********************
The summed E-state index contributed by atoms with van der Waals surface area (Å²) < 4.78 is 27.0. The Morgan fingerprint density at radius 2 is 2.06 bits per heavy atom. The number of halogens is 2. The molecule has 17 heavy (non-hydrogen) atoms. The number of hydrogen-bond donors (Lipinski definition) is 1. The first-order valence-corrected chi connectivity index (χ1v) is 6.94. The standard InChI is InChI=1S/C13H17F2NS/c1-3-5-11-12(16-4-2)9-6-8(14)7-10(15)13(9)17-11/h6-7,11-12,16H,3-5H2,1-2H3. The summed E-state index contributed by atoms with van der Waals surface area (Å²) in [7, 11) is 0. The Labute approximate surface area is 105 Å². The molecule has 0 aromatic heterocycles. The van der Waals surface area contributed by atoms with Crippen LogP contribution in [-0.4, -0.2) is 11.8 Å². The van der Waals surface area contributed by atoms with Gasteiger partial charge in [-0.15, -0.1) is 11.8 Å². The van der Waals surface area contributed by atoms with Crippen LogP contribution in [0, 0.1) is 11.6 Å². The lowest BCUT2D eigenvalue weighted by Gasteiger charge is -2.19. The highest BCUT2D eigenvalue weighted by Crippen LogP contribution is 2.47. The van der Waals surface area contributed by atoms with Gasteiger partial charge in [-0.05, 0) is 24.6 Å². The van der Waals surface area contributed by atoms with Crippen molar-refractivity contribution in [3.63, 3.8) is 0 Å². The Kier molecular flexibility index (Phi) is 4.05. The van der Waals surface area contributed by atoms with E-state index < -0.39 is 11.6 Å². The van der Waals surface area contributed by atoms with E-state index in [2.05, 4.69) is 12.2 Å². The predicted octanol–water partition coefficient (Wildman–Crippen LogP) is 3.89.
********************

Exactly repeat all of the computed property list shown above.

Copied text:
The summed E-state index contributed by atoms with van der Waals surface area (Å²) < 4.78 is 27.0. The Morgan fingerprint density at radius 2 is 2.06 bits per heavy atom. The number of halogens is 2. The molecule has 17 heavy (non-hydrogen) atoms. The number of hydrogen-bond donors (Lipinski definition) is 1. The first-order valence-corrected chi connectivity index (χ1v) is 6.94. The standard InChI is InChI=1S/C13H17F2NS/c1-3-5-11-12(16-4-2)9-6-8(14)7-10(15)13(9)17-11/h6-7,11-12,16H,3-5H2,1-2H3. The summed E-state index contributed by atoms with van der Waals surface area (Å²) in [7, 11) is 0. The Labute approximate surface area is 105 Å². The molecule has 0 aromatic heterocycles. The van der Waals surface area contributed by atoms with Crippen LogP contribution in [-0.4, -0.2) is 11.8 Å². The van der Waals surface area contributed by atoms with Gasteiger partial charge in [-0.15, -0.1) is 11.8 Å². The van der Waals surface area contributed by atoms with Crippen LogP contribution in [0, 0.1) is 11.6 Å². The lowest BCUT2D eigenvalue weighted by Gasteiger charge is -2.19. The highest BCUT2D eigenvalue weighted by Crippen LogP contribution is 2.47. The van der Waals surface area contributed by atoms with Gasteiger partial charge in [-0.05, 0) is 24.6 Å². The van der Waals surface area contributed by atoms with Crippen molar-refractivity contribution in [3.63, 3.8) is 0 Å². The Kier molecular flexibility index (Phi) is 4.05. The van der Waals surface area contributed by atoms with E-state index < -0.39 is 11.6 Å². The van der Waals surface area contributed by atoms with E-state index in [2.05, 4.69) is 12.2 Å². The predicted octanol–water partition coefficient (Wildman–Crippen LogP) is 3.89.